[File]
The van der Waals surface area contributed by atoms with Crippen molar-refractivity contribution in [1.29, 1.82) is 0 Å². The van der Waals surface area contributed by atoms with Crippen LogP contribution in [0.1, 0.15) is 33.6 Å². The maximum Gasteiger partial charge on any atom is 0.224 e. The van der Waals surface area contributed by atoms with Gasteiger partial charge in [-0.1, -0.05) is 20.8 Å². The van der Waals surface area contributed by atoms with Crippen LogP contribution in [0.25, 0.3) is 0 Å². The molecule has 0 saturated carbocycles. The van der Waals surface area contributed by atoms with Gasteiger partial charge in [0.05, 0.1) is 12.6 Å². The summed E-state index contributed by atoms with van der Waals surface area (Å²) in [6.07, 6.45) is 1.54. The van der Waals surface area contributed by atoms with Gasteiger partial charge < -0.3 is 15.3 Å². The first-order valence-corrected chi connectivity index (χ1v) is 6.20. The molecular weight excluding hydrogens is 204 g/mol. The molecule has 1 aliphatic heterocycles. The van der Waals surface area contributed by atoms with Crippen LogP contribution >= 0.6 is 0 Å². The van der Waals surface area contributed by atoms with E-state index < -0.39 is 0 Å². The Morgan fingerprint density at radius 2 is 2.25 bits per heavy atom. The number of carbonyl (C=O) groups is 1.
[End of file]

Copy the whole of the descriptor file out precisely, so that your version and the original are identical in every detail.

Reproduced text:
The van der Waals surface area contributed by atoms with Crippen molar-refractivity contribution in [1.29, 1.82) is 0 Å². The van der Waals surface area contributed by atoms with Crippen LogP contribution in [0.1, 0.15) is 33.6 Å². The maximum Gasteiger partial charge on any atom is 0.224 e. The van der Waals surface area contributed by atoms with Gasteiger partial charge in [-0.1, -0.05) is 20.8 Å². The van der Waals surface area contributed by atoms with Crippen LogP contribution in [0.25, 0.3) is 0 Å². The molecule has 0 saturated carbocycles. The van der Waals surface area contributed by atoms with Gasteiger partial charge in [0.05, 0.1) is 12.6 Å². The summed E-state index contributed by atoms with van der Waals surface area (Å²) in [6.07, 6.45) is 1.54. The van der Waals surface area contributed by atoms with Gasteiger partial charge < -0.3 is 15.3 Å². The first-order valence-corrected chi connectivity index (χ1v) is 6.20. The molecular weight excluding hydrogens is 204 g/mol. The molecule has 1 aliphatic heterocycles. The van der Waals surface area contributed by atoms with Crippen LogP contribution >= 0.6 is 0 Å². The van der Waals surface area contributed by atoms with E-state index < -0.39 is 0 Å². The Morgan fingerprint density at radius 2 is 2.25 bits per heavy atom. The number of carbonyl (C=O) groups is 1.